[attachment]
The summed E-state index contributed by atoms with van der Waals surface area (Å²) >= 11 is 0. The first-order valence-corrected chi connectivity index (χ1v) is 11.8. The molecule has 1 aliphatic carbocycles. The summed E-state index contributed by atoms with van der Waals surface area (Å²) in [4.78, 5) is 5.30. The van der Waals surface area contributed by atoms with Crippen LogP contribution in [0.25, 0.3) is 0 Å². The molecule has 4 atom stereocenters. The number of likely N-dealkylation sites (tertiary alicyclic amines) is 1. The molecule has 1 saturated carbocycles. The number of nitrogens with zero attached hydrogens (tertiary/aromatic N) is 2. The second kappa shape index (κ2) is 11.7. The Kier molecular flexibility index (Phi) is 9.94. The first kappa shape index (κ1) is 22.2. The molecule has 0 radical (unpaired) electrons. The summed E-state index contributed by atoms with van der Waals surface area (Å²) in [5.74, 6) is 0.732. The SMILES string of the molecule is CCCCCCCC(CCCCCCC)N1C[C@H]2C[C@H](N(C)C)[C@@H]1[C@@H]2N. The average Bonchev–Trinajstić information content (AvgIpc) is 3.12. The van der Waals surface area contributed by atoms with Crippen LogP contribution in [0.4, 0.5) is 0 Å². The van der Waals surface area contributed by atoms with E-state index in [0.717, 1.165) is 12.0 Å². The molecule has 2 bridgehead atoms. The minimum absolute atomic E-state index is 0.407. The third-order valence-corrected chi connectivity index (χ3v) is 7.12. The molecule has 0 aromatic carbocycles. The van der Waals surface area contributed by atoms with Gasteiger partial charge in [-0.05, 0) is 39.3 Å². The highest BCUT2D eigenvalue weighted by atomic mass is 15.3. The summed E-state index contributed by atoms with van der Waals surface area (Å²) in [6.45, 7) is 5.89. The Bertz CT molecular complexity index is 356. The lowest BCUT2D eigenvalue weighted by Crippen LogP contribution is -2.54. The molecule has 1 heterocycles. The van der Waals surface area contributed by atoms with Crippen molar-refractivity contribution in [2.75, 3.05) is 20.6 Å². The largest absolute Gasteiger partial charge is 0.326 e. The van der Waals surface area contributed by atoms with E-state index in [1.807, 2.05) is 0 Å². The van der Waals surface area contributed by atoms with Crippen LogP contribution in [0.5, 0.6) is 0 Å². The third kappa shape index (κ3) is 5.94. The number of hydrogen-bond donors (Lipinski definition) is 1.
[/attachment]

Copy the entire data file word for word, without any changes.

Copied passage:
The summed E-state index contributed by atoms with van der Waals surface area (Å²) >= 11 is 0. The first-order valence-corrected chi connectivity index (χ1v) is 11.8. The molecule has 1 aliphatic carbocycles. The summed E-state index contributed by atoms with van der Waals surface area (Å²) in [4.78, 5) is 5.30. The van der Waals surface area contributed by atoms with Crippen LogP contribution in [0.25, 0.3) is 0 Å². The molecule has 4 atom stereocenters. The number of likely N-dealkylation sites (tertiary alicyclic amines) is 1. The molecule has 1 saturated carbocycles. The number of nitrogens with zero attached hydrogens (tertiary/aromatic N) is 2. The second kappa shape index (κ2) is 11.7. The Kier molecular flexibility index (Phi) is 9.94. The first kappa shape index (κ1) is 22.2. The molecule has 0 radical (unpaired) electrons. The summed E-state index contributed by atoms with van der Waals surface area (Å²) in [5.74, 6) is 0.732. The SMILES string of the molecule is CCCCCCCC(CCCCCCC)N1C[C@H]2C[C@H](N(C)C)[C@@H]1[C@@H]2N. The average Bonchev–Trinajstić information content (AvgIpc) is 3.12. The van der Waals surface area contributed by atoms with Crippen LogP contribution in [0.4, 0.5) is 0 Å². The van der Waals surface area contributed by atoms with E-state index in [0.717, 1.165) is 12.0 Å². The molecule has 2 bridgehead atoms. The minimum absolute atomic E-state index is 0.407. The third-order valence-corrected chi connectivity index (χ3v) is 7.12. The molecule has 0 aromatic carbocycles. The van der Waals surface area contributed by atoms with Gasteiger partial charge in [-0.05, 0) is 39.3 Å². The highest BCUT2D eigenvalue weighted by atomic mass is 15.3. The summed E-state index contributed by atoms with van der Waals surface area (Å²) in [6.45, 7) is 5.89. The Bertz CT molecular complexity index is 356. The lowest BCUT2D eigenvalue weighted by Crippen LogP contribution is -2.54. The molecule has 1 heterocycles. The van der Waals surface area contributed by atoms with Crippen molar-refractivity contribution in [2.75, 3.05) is 20.6 Å². The largest absolute Gasteiger partial charge is 0.326 e. The van der Waals surface area contributed by atoms with E-state index in [1.807, 2.05) is 0 Å². The van der Waals surface area contributed by atoms with Crippen LogP contribution in [0.5, 0.6) is 0 Å². The third kappa shape index (κ3) is 5.94. The number of hydrogen-bond donors (Lipinski definition) is 1.